his desk is like a wife who’s trying to run away, the repeated refrains, “imagine my feelings”, you stop being the reader and become a participant, the revolver, marauders, the doors are alive too, Rouen, his arms were there, gun nuts, the presentiments, the river Robec, the black nauseous waters, the second hotel scene mirrors the first, is the hotel an asylum, you found your mental faculties, he checks himself in (to the hotel and the asylum), are you a private gentleman?, is the asylum is a prison?, the fat bald little yellow bearded man from Rouen with a head like a moon, grammatically it doesn’t make sense, ambiguity, THE MOON, the witch’s sabbath crescent, the play “beautiful music and fairy life drama”, he’s had a spell cast on him, “a serious accident would certainly take place”, a paralytic stroke, the sound from outside his body, a humming, trains passing, clocks, marching multitudes, “the big one”, the crescendo, “Signad” in Swedish means “designed”, Sigurd, the ring cycle, dwarves, fantasy and reality mixing, were the cops playing along?, “this house communicates with it’s neighbors”, very weird, Jesse’s tweeted dream explanation: “Dreamt an explanation for WHO KNOWS? By Guy de Maupassant – the furniture was deleted, & their dissolution was confabulated.”, not a psychological interpretation, an ontological interpretation, accidentally deleting something, SimCity, ctrl-z, not a useful miracle, an incompetent higher power, “My god, my god”, “Merciful heaven”, no grudge against, Who knows?, God knows!, a murderous schoolteacher, Revenge by Guy de Maupassant, a higher power that deletes, the short story is the only form that can be perfect, there’s something perfect, any lacuna, “a missing section of text”, the oxymoron, rude gentleness, an unbalanced situation, the insane sanity or the sane insanity, the widow Bidoin,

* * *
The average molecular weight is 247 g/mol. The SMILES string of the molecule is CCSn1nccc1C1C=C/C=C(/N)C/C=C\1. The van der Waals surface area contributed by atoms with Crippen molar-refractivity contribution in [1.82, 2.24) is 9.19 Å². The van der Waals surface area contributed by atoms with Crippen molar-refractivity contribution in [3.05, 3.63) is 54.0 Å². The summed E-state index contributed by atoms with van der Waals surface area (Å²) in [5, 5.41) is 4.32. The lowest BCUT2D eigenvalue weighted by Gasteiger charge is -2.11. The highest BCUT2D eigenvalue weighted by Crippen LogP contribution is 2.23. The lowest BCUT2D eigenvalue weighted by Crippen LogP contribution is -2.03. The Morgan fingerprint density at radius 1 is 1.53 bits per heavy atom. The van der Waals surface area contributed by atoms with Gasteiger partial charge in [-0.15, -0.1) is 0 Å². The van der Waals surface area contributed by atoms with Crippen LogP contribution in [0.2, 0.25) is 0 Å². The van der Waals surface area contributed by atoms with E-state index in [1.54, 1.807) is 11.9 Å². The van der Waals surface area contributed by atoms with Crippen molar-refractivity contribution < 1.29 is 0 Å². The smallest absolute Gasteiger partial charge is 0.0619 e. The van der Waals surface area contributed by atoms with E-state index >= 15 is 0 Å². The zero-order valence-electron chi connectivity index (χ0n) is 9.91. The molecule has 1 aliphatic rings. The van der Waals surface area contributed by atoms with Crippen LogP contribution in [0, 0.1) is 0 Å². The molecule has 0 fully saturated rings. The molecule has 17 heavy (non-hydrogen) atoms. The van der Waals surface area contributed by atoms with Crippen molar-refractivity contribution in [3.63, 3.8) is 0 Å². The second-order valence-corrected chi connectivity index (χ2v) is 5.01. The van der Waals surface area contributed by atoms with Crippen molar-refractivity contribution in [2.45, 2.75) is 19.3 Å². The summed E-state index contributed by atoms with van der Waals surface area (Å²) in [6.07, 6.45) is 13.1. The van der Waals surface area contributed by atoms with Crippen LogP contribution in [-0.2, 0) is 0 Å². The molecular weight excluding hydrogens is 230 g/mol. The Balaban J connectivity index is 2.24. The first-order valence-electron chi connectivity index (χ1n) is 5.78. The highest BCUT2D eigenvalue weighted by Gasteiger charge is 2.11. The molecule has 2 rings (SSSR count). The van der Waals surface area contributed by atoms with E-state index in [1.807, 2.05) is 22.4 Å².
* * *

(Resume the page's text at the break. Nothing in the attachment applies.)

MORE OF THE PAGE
“He ordinarily passes his evenings at the house of a female neighbor, who is also a furniture broker, a queer sort of sorceress, the widow Bidoin”